My position on SharePoint
The Twitter back channel during our talk was unanimously hostile to SharePoint, and gave some very valid criticisms of the product.

I am used to hostility to SharePoint, because my home milieu is the records management community, where most people dislike SharePoint profoundly. However people in the records management community are usually hungry to hear about SharePoint, whether that is because they wish to marshall arguments against it, or to find ways of mitigating the weak records management functionality in it. I got the impression at IWMW10 that there was hostility to there even being a session on SharePoint at the conference, which surprised me.

In the face of such a reaction it is hard not feel a pressure to take a position for or against the product. I have no interest in taking a position for or against SharePoint. My profession is as a trainer and consultant and my job is to help people understand complex phenomena so that they can make decisions about them. I talk about SharePoint because it is there. There are some moral issues in life you have to take a stand on, but I don’t see SharePoint as one of them. I have seen plenty of reasons to be cynical about the SharePoint phenomena, but also reasons to admire some of the things that fellow professionals have done with SharePoint.

Reasons to be cynical about SharePoint
I have seen an IT director bulldozing through SharePoint too quickly and without thought or preparation in order that he could add ‘rolled out SharePoint to an entire organisation’ on his CV. I have seen IT departments undermine established document management systems in organisations by simply signing enterprise agreements with Microsoft and rolling out or making available SharePoint team sites.

I agree with the person I spoke to last year who questioned the ethics of Microsoft promoting SharePoint 2007, which had no support for accessibility standards, for use as a web content management system in higher education.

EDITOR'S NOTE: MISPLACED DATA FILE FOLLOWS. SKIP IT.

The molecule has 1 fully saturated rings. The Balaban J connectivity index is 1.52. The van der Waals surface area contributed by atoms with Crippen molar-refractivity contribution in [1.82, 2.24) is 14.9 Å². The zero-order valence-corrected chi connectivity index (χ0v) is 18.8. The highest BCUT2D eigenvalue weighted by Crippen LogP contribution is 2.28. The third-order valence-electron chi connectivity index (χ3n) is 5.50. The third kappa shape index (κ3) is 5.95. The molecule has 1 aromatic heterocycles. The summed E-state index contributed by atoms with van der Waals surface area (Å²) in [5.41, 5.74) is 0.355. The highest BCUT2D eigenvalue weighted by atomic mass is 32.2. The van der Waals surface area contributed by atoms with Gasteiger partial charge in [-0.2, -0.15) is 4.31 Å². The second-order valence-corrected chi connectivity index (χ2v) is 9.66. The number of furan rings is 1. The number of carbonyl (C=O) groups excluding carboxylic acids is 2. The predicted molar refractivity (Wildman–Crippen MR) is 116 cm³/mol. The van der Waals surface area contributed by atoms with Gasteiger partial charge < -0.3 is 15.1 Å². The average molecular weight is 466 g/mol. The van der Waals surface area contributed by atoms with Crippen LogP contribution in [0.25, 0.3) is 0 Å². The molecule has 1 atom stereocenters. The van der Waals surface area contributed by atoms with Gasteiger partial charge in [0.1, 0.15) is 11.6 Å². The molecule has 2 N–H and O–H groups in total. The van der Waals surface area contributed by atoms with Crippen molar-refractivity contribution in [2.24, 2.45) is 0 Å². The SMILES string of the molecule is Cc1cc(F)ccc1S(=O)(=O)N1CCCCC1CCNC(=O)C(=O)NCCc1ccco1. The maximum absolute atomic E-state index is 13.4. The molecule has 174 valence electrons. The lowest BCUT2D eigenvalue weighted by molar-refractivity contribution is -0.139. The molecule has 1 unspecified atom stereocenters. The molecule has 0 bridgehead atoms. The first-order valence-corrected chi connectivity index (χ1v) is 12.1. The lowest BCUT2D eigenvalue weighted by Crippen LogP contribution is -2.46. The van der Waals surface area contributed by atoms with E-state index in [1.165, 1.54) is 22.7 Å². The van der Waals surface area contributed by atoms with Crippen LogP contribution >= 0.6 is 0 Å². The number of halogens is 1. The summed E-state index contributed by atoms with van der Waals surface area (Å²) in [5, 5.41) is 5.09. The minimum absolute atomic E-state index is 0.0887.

In my own professional area, records management, Microsoft themselves have behaved cynically. They released SharePoint 2007 with records management functionality that was half-baked and not ready for use. Instead of admitting its inadequacies, they continued to claim that their product could be used for records management purposes. Microsoft contracted an external organisation to write some code that they did not support, and that would prove useful to no-one, purely in order to gain certification for SharePoint 2007 against the main US records management standard.

Prior to the release of SharePoint 2007 most IT departments were not interested in what content management their organisation used, or which collaboration or document management system was chosen. The relevant professionals in those areas (web teams, knowledge managers, records managers) would normally be able to take the lead on that. As soon as Microsoft, with its established relationship with IT departments, issued an enterprise content management system of their own in the form of SharePoint, you began to get IT departments promoting SharePoint. The fact that SharePoint client licences are available to IT departments bundled up with Window, Exchange and Office effectively pulls the rug from under the feet of professionals wanting to chose an alternative system.